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Drunk Driving Archives

Can I fight a drunk driving charge if I'm over the limit?

Regardless of how they find themselves in such a situation, many, many people want to know if it is really possible to fight drunk driving charges if an officer determines that they were legally over the limit when the charges were issued. The short answer is yes, but of course it's more complicated than a simple "yes" or "no."

What should I say to police if I'm pulled over after drinking?

It's a tale as old as time (or at least as old as the automobile) — you have a few beers and get behind the wheel, assuming you're fine to drive. Then, on the way home, you see the blue lights flashing behind you. Don't panic, you have yet to receive charges. However, the way you interact with the officer who stops you may greatly impact your case, specifically when it comes to the things you say.

What are affirmative drunk driving defenses?

Drunk driving is certainly dangerous, but contrary to popular belief, it is not always the worst option. As surprising as this may sound, there are actually some instances in which a person facing drunk driving charges might successfully argue that he or she was justified in driving under the influence.

Driving without insurance complicates drunk driving charges

If you drive without insurance, you face the possibility of serious consequences, especially if alcohol is involved. If you recently received charges of driving without insurance in conjunction with a drunk driving charge, then you must proceed very carefully. It is very wise to consult with an experienced attorney to closely examine the details of your arrest and prioritize which of your rights you want to protect.

Law enforcement phasing out sobriety checkpoints

Law enforcement throughout Missouri is shifting tactics to apprehend drunk drivers, which could have serious effects on DUI defense. Soon, more than 60 law enforcement agencies throughout the state will lose millions of dollars allocated for sobriety checkpoints, but that doesn't mean that it is any safer to drive after a few beers.

Surprising defenses to drunk driving charges

Facing drunk driving charges is never something anyone wants to do, but we all make mistakes from time to time. However, a drunk driving conviction can carry serious consequences and affect many areas of your life, so it is always wise to consult with an attorney to identify ways you might fight the charges. Depending on the nature of your arrest, there a number of defense strategies a skilled attorney can help you employ.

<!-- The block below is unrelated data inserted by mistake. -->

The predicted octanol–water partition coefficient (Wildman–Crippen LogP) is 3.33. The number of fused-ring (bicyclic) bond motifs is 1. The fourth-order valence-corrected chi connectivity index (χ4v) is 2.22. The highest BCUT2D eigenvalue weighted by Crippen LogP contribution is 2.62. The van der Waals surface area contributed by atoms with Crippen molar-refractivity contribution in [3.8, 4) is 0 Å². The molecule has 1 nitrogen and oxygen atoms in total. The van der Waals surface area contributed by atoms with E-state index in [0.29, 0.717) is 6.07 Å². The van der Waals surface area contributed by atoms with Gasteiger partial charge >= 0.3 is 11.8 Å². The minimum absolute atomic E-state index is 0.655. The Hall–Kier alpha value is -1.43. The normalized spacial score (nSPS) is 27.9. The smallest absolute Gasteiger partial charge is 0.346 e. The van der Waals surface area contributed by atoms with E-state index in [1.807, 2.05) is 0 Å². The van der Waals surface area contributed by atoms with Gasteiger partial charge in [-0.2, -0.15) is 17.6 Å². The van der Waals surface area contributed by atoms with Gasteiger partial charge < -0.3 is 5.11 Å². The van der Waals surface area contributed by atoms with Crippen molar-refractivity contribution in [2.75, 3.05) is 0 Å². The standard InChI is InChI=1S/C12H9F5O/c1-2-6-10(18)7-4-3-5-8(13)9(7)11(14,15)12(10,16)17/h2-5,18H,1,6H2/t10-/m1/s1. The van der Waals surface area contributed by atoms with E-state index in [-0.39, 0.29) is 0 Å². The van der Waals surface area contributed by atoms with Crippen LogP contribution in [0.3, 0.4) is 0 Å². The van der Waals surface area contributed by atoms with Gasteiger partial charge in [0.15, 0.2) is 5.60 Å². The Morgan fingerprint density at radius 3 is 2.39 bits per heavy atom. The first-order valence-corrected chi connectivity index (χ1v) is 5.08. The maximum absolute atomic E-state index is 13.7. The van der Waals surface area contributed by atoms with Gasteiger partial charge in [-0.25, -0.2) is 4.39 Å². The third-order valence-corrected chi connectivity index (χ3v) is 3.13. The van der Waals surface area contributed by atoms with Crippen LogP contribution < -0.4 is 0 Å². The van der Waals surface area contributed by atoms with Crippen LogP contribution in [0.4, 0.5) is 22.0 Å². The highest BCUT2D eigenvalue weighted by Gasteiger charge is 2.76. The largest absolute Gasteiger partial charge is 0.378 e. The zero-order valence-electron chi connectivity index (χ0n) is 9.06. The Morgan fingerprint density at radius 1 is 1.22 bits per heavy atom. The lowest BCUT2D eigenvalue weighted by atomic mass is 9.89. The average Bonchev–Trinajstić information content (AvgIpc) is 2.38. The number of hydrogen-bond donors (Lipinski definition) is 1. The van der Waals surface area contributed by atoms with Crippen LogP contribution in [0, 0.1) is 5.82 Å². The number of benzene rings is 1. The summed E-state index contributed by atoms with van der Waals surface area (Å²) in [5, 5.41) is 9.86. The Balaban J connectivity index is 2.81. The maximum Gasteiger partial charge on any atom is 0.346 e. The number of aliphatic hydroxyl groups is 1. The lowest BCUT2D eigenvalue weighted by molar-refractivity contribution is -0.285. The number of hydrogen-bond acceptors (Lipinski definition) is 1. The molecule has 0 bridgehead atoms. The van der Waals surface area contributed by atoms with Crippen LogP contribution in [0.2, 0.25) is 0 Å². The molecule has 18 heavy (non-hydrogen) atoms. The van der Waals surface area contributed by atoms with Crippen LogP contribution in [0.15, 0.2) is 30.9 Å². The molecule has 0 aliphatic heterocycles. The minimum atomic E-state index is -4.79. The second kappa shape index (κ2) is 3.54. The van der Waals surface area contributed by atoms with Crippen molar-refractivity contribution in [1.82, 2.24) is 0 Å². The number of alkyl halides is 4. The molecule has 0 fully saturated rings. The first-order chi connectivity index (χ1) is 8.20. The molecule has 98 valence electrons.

How are reasonable and suspicion probable cause different?

We've all been there — you're driving down the road after a long day, maybe coming home after a quick stop at the bar. Suddenly, you see the flashing lights behind you and pull over to the side of the road. In many cases, you may not even know why you're being pulled over.

Police want DUI arrestees to say where they had their last drink

A new law in Kansas City may spread the blame around for drivers who drink and then get behind the wheel. Law enforcement has added an element to their questionnaire when pulling over an individual who they suspect has been drinking, or even at sobriety checkpoints. Under the new policy, drivers will be asked where they were last drinking. The measure is intended to crack down on bartenders and establishments that may be regularly serving their patrons alcohol well after the point of intoxication.

Engage with your local authorities before you have to

The freedom to drink responsibly is one of the great rights that America grants its citizens. Even though each state maintains its own statutes about how drinking is to be handled and by whom, alcohol is nothing to be afraid of, in and of itself. It is true that some individuals are more prone to overindulge and engage in risky behavior, but for the majority of the population it is possible to drink regularly and not to run afoul of the law. Even many police officers understand that drinking is a culturally accepted component of the coming-of-age process, as demonstrated in a recent "responsible drinking" event held for Missouri State University students by local police.

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